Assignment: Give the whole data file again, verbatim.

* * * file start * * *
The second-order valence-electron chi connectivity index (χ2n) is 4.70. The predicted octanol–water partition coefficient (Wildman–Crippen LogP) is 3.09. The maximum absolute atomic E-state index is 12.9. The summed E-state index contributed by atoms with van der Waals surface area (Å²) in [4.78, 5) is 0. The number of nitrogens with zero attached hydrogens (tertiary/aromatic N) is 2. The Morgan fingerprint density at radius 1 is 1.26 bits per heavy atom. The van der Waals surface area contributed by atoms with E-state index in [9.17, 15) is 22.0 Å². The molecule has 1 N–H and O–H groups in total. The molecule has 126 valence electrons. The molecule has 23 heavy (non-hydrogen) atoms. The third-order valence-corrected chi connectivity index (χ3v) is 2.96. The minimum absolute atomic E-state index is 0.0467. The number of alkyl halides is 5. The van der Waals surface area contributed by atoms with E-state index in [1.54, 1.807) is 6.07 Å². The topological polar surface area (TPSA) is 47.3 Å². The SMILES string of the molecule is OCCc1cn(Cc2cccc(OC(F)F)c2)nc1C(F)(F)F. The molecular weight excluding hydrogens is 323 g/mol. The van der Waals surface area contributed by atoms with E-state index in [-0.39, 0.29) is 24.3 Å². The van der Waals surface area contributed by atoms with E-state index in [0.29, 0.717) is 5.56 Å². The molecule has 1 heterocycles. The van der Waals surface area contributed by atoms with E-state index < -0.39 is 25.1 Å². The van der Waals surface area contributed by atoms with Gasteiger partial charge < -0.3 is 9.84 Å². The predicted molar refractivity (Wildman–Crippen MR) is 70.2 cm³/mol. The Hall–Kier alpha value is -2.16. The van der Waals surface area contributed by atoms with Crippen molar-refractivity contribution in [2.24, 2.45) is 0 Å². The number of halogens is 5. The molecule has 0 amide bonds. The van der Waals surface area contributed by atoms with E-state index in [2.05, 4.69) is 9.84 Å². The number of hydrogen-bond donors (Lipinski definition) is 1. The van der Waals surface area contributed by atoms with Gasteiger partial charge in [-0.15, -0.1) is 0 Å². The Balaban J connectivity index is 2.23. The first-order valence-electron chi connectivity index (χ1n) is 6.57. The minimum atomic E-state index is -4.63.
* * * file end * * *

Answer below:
The second-order valence-electron chi connectivity index (χ2n) is 4.70. The predicted octanol–water partition coefficient (Wildman–Crippen LogP) is 3.09. The maximum absolute atomic E-state index is 12.9. The summed E-state index contributed by atoms with van der Waals surface area (Å²) in [4.78, 5) is 0. The number of nitrogens with zero attached hydrogens (tertiary/aromatic N) is 2. The Morgan fingerprint density at radius 1 is 1.26 bits per heavy atom. The van der Waals surface area contributed by atoms with E-state index in [9.17, 15) is 22.0 Å². The molecule has 1 N–H and O–H groups in total. The molecule has 126 valence electrons. The molecule has 23 heavy (non-hydrogen) atoms. The third-order valence-corrected chi connectivity index (χ3v) is 2.96. The minimum absolute atomic E-state index is 0.0467. The number of alkyl halides is 5. The van der Waals surface area contributed by atoms with E-state index in [1.54, 1.807) is 6.07 Å². The topological polar surface area (TPSA) is 47.3 Å². The SMILES string of the molecule is OCCc1cn(Cc2cccc(OC(F)F)c2)nc1C(F)(F)F. The molecular weight excluding hydrogens is 323 g/mol. The van der Waals surface area contributed by atoms with E-state index in [-0.39, 0.29) is 24.3 Å². The van der Waals surface area contributed by atoms with E-state index in [0.29, 0.717) is 5.56 Å². The molecule has 1 heterocycles. The van der Waals surface area contributed by atoms with E-state index < -0.39 is 25.1 Å². The van der Waals surface area contributed by atoms with Gasteiger partial charge < -0.3 is 9.84 Å². The predicted molar refractivity (Wildman–Crippen MR) is 70.2 cm³/mol. The Hall–Kier alpha value is -2.16. The van der Waals surface area contributed by atoms with Crippen molar-refractivity contribution in [2.24, 2.45) is 0 Å². The number of halogens is 5. The molecule has 0 amide bonds. The van der Waals surface area contributed by atoms with E-state index in [2.05, 4.69) is 9.84 Å². The number of hydrogen-bond donors (Lipinski definition) is 1. The van der Waals surface area contributed by atoms with Gasteiger partial charge in [-0.15, -0.1) is 0 Å². The Balaban J connectivity index is 2.23. The first-order valence-electron chi connectivity index (χ1n) is 6.57. The minimum atomic E-state index is -4.63.